Wednesday, August 18, 2010

Obsoletely Fabulous

Trains. Throughout the night in Macedon, what I thought would be a nice quiet night of camping was periodically broken by the rumbling of freight travelling on the railway and horns sounding as the engines approached the village's level crossings, rousing me from sleep or colouring my dreams with earthquakes and near collisions with trucks. The railways most likely spelled the demise of the Erie Canal, and the noisy intrusion against the peaceful gurgling of water through lock gates is a rude reminder of it. Above it all, of course, is the constant unceasing din of the highway....

One of the things I've gotten to appreciate about the Erie Canal is its no-nonsense industrial look and feel. It's a bit rough around the edges, the concrete lock chamber walls sometimes crumbling as I grab a hold. It is staffed by weathered down-to-earth men who look like they could be truckers or machinists if they had to make another choice, as compared to the chipper college students on the Rideau Canal. It's not a criticism or favouring of either, just an observation. I do however like the fact that non-motorized craft travel the Erie at no charge, and without discrimination. Lock Masters dutifuly operate the locks even when I'm the only one inside, and when I expressed to one that I really appreciated what he was doing for me, he replied, "It's what I do, I'm just doin' my job." They have been incredibly helpful, even calling the next lock ahead to expect my arrival.

This section of the canal east of Rochester is more overgrown, cattails and berry bushes softening the banks. While towpaths in the western part look like a mule can still drag a barge alongside the canal, here it is has been obscured by the woods. The foliage is lush, a Carolinian forest mix that is skewed to the brighter, yellowish greens, as opposed to the dark blue greens of the boreal forest i'm used to closer to home. I hardly see any pine, spruce or cypress but it is peppered with sumac and wild grape.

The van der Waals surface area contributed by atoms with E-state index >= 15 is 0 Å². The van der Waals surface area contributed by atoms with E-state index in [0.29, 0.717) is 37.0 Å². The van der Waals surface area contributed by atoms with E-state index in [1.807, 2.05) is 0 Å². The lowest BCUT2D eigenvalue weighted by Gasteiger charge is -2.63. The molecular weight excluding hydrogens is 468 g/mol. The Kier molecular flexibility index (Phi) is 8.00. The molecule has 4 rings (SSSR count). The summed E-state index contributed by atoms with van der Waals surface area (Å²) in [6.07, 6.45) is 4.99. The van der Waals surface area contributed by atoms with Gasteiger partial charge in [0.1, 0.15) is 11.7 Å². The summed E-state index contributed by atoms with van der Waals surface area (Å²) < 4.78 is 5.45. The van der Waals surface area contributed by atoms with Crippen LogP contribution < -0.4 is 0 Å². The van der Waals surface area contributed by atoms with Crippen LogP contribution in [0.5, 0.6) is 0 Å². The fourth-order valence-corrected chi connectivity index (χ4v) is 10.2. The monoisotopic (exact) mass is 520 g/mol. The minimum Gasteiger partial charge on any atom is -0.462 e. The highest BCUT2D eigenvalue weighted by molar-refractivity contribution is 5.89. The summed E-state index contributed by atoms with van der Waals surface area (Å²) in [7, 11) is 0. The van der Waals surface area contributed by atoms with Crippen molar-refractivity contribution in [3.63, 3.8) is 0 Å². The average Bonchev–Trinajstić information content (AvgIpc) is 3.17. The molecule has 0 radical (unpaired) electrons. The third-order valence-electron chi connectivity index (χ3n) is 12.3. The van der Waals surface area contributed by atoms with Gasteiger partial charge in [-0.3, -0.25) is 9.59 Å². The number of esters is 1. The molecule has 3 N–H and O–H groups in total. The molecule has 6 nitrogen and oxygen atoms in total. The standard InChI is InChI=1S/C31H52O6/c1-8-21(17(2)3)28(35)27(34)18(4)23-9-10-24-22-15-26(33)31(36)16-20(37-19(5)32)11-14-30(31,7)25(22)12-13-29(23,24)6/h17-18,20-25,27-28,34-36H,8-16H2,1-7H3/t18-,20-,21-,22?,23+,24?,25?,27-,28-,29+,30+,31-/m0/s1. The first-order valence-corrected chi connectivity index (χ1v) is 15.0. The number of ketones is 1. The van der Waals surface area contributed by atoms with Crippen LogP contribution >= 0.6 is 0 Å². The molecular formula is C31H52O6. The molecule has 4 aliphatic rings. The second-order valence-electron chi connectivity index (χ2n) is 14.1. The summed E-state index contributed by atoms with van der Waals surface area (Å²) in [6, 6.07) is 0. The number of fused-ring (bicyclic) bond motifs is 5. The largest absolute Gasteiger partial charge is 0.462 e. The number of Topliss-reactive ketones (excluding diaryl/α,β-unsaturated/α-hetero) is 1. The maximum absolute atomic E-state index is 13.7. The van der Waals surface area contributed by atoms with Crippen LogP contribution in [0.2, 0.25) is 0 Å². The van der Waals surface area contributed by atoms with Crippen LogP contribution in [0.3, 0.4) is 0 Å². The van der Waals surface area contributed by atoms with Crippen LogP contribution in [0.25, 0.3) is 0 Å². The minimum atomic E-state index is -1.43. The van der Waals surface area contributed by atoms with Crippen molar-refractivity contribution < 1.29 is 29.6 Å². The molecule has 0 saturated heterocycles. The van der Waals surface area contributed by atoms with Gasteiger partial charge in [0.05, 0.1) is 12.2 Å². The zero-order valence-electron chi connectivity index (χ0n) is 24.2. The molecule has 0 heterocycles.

I didn't quite like ending the day by paddling yesterday, as it is a much slower mode and it is frustrating trying to hurry to get your goal as the sun is coming down fast. After paddling from Macedon to Lyons, about 20 miles (32 kms), my arms say no more. In a small park I switch to towing mode, but not knowing where the canal bike route was, I just took the highway (NY31) which had really nice wide shoulders. It is a rolling road, and there were some good hills that got into my lowest gears at times.

The canal bike route leaves the functioning part of the canal in favour of the old alignment that is now dry in some parts. I head for Weedsport, which has not been a port of call for canal boats for a very long time. The canal was realigned several times in its history, leaving some communities high and dry, other places such as Rochester and Syracuse requested to be by-passed, as they saw the writing on the wall for a waning technology.

Droplets of rain convince me of staying indoors tonight. Batteries need recharging, mine as well as the computer's.


  1. Glenn,
    Where do you end (Albany?) and how do you get back?


  2. I just read your latest log entry, and if you don't mind my saying it; you are a very good writer! In my part of the canal it is only rocky shorelines that we see. I am glad that east of Rochester the canal becomes more "natural" with overgrown plants and trees. Have a great day tomorrow. Paul

  3. Doug, I am ending in Albany, then I'll be taking the train to retrieve my car in Buffalo.

    Thanks for the compliments, Paul, I'm glad you like the writing. There are definitely more rustic sections in the central/eastern parts of the Canal Trail, simetimes down to singletrack. Hope you get a chance to explore it in the future.